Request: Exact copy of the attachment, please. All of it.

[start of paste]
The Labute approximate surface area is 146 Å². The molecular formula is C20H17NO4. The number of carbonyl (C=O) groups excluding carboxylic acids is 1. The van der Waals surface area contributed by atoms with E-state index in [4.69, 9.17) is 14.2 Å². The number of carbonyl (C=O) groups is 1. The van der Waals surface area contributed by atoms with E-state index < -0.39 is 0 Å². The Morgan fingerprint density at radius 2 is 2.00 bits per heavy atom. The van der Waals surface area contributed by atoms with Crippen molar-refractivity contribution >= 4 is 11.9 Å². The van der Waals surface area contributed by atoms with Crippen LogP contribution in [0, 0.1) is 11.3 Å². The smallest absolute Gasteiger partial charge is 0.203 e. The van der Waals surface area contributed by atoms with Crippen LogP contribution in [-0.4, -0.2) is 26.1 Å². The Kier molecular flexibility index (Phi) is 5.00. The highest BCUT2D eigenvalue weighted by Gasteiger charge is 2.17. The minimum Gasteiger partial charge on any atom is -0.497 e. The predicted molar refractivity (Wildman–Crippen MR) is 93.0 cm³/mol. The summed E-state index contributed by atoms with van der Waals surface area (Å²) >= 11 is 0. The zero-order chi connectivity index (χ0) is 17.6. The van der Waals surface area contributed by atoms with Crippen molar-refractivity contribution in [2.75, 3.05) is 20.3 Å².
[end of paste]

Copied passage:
The Labute approximate surface area is 146 Å². The molecular formula is C20H17NO4. The number of carbonyl (C=O) groups excluding carboxylic acids is 1. The van der Waals surface area contributed by atoms with E-state index in [4.69, 9.17) is 14.2 Å². The number of carbonyl (C=O) groups is 1. The van der Waals surface area contributed by atoms with E-state index < -0.39 is 0 Å². The Morgan fingerprint density at radius 2 is 2.00 bits per heavy atom. The van der Waals surface area contributed by atoms with Crippen molar-refractivity contribution >= 4 is 11.9 Å². The van der Waals surface area contributed by atoms with Crippen LogP contribution in [0, 0.1) is 11.3 Å². The smallest absolute Gasteiger partial charge is 0.203 e. The van der Waals surface area contributed by atoms with Crippen LogP contribution in [-0.4, -0.2) is 26.1 Å². The Kier molecular flexibility index (Phi) is 5.00. The highest BCUT2D eigenvalue weighted by Gasteiger charge is 2.17. The minimum Gasteiger partial charge on any atom is -0.497 e. The predicted molar refractivity (Wildman–Crippen MR) is 93.0 cm³/mol. The summed E-state index contributed by atoms with van der Waals surface area (Å²) >= 11 is 0. The zero-order chi connectivity index (χ0) is 17.6. The van der Waals surface area contributed by atoms with Crippen molar-refractivity contribution in [2.75, 3.05) is 20.3 Å².